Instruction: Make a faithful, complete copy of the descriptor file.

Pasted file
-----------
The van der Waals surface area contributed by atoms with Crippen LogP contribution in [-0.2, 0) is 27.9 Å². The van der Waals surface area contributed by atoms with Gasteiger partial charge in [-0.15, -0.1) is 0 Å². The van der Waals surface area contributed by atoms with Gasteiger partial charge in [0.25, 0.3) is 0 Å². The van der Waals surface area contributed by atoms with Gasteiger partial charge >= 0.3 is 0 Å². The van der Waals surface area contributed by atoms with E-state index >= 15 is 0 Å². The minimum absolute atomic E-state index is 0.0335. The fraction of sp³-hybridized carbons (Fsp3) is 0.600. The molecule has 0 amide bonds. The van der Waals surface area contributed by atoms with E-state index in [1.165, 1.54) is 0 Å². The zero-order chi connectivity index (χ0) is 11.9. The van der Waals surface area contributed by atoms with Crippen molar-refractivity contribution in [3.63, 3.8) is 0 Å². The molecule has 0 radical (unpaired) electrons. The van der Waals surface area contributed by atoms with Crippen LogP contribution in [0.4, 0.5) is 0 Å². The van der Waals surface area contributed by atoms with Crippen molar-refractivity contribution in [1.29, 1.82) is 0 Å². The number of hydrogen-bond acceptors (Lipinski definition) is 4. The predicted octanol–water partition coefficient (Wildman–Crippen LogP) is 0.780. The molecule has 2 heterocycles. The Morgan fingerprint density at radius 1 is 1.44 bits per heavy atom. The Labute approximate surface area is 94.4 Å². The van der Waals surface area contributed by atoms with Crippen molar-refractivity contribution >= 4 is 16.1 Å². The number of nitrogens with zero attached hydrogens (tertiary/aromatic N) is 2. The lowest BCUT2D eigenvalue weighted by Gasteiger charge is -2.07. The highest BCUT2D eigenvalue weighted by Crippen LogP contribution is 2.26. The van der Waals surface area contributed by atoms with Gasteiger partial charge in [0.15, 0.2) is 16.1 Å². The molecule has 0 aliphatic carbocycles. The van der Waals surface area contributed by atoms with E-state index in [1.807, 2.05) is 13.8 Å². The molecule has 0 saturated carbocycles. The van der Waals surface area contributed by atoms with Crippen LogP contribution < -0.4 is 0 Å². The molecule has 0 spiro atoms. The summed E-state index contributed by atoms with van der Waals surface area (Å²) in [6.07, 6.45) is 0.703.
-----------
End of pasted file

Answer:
The van der Waals surface area contributed by atoms with Crippen LogP contribution in [-0.2, 0) is 27.9 Å². The van der Waals surface area contributed by atoms with Gasteiger partial charge in [-0.15, -0.1) is 0 Å². The van der Waals surface area contributed by atoms with Gasteiger partial charge in [0.25, 0.3) is 0 Å². The van der Waals surface area contributed by atoms with Gasteiger partial charge >= 0.3 is 0 Å². The van der Waals surface area contributed by atoms with E-state index >= 15 is 0 Å². The minimum absolute atomic E-state index is 0.0335. The fraction of sp³-hybridized carbons (Fsp3) is 0.600. The molecule has 0 amide bonds. The van der Waals surface area contributed by atoms with E-state index in [1.165, 1.54) is 0 Å². The zero-order chi connectivity index (χ0) is 11.9. The van der Waals surface area contributed by atoms with Crippen molar-refractivity contribution in [3.63, 3.8) is 0 Å². The molecule has 0 radical (unpaired) electrons. The van der Waals surface area contributed by atoms with Crippen LogP contribution in [0.4, 0.5) is 0 Å². The van der Waals surface area contributed by atoms with Crippen molar-refractivity contribution in [1.29, 1.82) is 0 Å². The number of hydrogen-bond acceptors (Lipinski definition) is 4. The predicted octanol–water partition coefficient (Wildman–Crippen LogP) is 0.780. The molecule has 2 heterocycles. The Morgan fingerprint density at radius 1 is 1.44 bits per heavy atom. The Labute approximate surface area is 94.4 Å². The van der Waals surface area contributed by atoms with Crippen molar-refractivity contribution >= 4 is 16.1 Å². The number of nitrogens with zero attached hydrogens (tertiary/aromatic N) is 2. The lowest BCUT2D eigenvalue weighted by Gasteiger charge is -2.07. The highest BCUT2D eigenvalue weighted by Crippen LogP contribution is 2.26. The van der Waals surface area contributed by atoms with Gasteiger partial charge in [0.15, 0.2) is 16.1 Å². The molecule has 0 aliphatic carbocycles. The van der Waals surface area contributed by atoms with E-state index in [1.807, 2.05) is 13.8 Å². The molecule has 0 saturated carbocycles. The van der Waals surface area contributed by atoms with Crippen LogP contribution < -0.4 is 0 Å². The molecule has 0 spiro atoms. The summed E-state index contributed by atoms with van der Waals surface area (Å²) in [6.07, 6.45) is 0.703.